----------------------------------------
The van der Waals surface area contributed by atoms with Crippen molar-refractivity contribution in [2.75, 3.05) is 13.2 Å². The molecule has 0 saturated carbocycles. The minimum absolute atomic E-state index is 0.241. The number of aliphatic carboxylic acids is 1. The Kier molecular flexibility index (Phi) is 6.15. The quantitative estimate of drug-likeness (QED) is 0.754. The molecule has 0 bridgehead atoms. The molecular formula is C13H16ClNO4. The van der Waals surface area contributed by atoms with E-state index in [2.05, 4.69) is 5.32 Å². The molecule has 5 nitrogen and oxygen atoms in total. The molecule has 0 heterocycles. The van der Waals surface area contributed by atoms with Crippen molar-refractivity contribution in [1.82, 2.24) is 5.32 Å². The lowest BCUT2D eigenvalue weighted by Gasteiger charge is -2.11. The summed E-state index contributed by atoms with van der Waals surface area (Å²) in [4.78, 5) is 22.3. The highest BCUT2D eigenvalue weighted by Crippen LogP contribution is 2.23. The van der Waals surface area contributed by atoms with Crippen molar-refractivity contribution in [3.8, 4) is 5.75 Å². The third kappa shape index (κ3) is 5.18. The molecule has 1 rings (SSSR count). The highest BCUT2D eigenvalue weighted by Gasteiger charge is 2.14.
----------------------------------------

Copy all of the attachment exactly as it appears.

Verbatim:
The van der Waals surface area contributed by atoms with Crippen molar-refractivity contribution in [2.75, 3.05) is 13.2 Å². The molecule has 0 saturated carbocycles. The minimum absolute atomic E-state index is 0.241. The number of aliphatic carboxylic acids is 1. The Kier molecular flexibility index (Phi) is 6.15. The quantitative estimate of drug-likeness (QED) is 0.754. The molecule has 0 bridgehead atoms. The molecular formula is C13H16ClNO4. The van der Waals surface area contributed by atoms with E-state index in [2.05, 4.69) is 5.32 Å². The molecule has 5 nitrogen and oxygen atoms in total. The molecule has 0 heterocycles. The van der Waals surface area contributed by atoms with Crippen molar-refractivity contribution in [1.82, 2.24) is 5.32 Å². The lowest BCUT2D eigenvalue weighted by Gasteiger charge is -2.11. The summed E-state index contributed by atoms with van der Waals surface area (Å²) in [4.78, 5) is 22.3. The highest BCUT2D eigenvalue weighted by Crippen LogP contribution is 2.23. The van der Waals surface area contributed by atoms with Crippen molar-refractivity contribution in [3.8, 4) is 5.75 Å². The third kappa shape index (κ3) is 5.18. The molecule has 1 rings (SSSR count). The highest BCUT2D eigenvalue weighted by Gasteiger charge is 2.14.